Beyond Aurora, Part 2

First of all, before we begin, I’m not a shill for the NRA…

Columbine, Virginia Tech, Fort Hood, Tucson, Aurora, and other names of places yet to come are both familiar and disturbing.  No one likes to think about what happened or could happen in the future.  This is the reality that we must not only live in, but confront.

I think Carl Cannon ( stated it best:

After last week’s horrific shootings inside a movie house in suburban Denver, Americans did what they always do in such circumstances: We moved in two different directions at once.

Many people decried the ease with which firearms can be obtained in this country by unbalanced people with no business playing with matches, let alone high-powered rifles. Others went out and bought a gun. And some did both.

These are contradictory impulses, but they both make sense. Many ordinary Americans, unlike our polarized and linear political parties, can hold two competing ideas in their minds at the same time. In the aftermath of the “Dark Knight” killings in Aurora, those two thoughts were as follows:

(1) It is far too easy for mentally unstable individuals to acquire deadly firearms in this country.

(2) The only person known to be packing heat in that multiplex last week was the killer, and, God forbid, if a similar situation ever arises, carrying a loaded gun would at least give me a fighting chance.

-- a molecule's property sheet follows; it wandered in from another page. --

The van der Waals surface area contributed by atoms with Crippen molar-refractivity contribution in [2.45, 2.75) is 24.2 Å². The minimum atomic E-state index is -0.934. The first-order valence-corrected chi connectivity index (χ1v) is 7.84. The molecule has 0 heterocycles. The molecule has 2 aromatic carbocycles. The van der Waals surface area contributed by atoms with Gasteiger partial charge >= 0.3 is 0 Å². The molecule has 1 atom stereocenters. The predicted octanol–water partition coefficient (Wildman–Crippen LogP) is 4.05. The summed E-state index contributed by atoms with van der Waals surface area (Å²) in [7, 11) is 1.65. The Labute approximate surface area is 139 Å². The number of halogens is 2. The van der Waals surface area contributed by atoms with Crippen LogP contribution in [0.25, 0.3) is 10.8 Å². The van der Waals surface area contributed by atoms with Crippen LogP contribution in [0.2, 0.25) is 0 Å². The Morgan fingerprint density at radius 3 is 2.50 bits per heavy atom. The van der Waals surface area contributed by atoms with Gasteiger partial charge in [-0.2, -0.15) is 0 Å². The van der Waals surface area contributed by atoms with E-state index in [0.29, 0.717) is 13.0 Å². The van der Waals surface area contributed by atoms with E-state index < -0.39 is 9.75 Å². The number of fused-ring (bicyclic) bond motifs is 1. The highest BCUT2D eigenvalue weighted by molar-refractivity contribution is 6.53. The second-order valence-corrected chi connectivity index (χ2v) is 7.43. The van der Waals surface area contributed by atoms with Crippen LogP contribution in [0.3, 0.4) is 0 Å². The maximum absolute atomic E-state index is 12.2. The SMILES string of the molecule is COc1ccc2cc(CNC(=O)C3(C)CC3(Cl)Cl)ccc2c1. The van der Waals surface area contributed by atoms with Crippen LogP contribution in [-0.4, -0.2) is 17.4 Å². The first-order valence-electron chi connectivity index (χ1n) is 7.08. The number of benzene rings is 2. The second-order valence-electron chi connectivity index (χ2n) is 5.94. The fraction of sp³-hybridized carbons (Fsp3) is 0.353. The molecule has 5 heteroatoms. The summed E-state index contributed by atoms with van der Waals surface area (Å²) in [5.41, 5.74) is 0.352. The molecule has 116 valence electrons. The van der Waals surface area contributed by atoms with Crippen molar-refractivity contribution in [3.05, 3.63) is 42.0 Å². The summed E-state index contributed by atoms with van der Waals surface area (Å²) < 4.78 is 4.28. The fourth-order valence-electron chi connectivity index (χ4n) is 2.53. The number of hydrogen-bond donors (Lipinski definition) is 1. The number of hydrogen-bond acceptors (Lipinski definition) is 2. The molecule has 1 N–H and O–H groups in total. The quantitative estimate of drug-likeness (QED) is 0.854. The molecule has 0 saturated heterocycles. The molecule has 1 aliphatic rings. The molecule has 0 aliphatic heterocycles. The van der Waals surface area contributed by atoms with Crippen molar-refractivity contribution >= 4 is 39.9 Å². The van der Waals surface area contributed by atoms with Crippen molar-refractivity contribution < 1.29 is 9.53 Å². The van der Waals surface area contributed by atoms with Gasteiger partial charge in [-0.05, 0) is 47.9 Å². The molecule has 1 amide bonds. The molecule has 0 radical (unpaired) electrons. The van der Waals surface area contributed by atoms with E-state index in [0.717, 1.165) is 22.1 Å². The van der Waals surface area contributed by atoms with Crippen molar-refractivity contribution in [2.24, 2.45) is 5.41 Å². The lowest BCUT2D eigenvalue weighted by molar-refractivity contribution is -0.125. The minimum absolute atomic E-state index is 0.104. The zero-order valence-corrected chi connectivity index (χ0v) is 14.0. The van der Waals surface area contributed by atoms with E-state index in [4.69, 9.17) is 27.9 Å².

It doesn’t matter what your position is on the gun-control issue – individuals and criminals with intent to harm will find a method to arm themselves with any weapon, including illegal firearms.  If you don’t believe me, then why do drug lords have fully automatic weapons which are illegal?  I know they don’t have licensing to have those.

OK, I’ll admit that’s an extreme example…here’s one a bit closer to home…

How about the gang-bangers in the large cities like Los Angelis, Chicago, or that city 30-miles to the south of me, Detroit?  These people have weapons outclassing the typical patrolman, and rivaling the military.

Still too extreme?  Then read this post from 2007 describing my experiences with potentially life threatening experiences.  For those who are interested in the conclusion line, here it is:

In the first case, I was defenseless, a lamb waiting to be slaughtered should my executioner deem it was my time. In the second case, I had a chance if it came to the worst possible scenario.

Our politicians / lawmakers with various activists are now calling for more restrictions on the sales of weapons, ammunition, and anything else they can think of.  I’m sorry to state that while that may slow down the number of gun-related assaults, the rest of the law abiding population doesn’t think that’s a good idea.

Gallup published these polls in October 2011 showing the trend:

Somewhat telling, isn’t it?  The citizenry appears to have more sense than our politicians whose usual knee-jerk reaction about blaming everything except the one responsible for the acts – the criminal.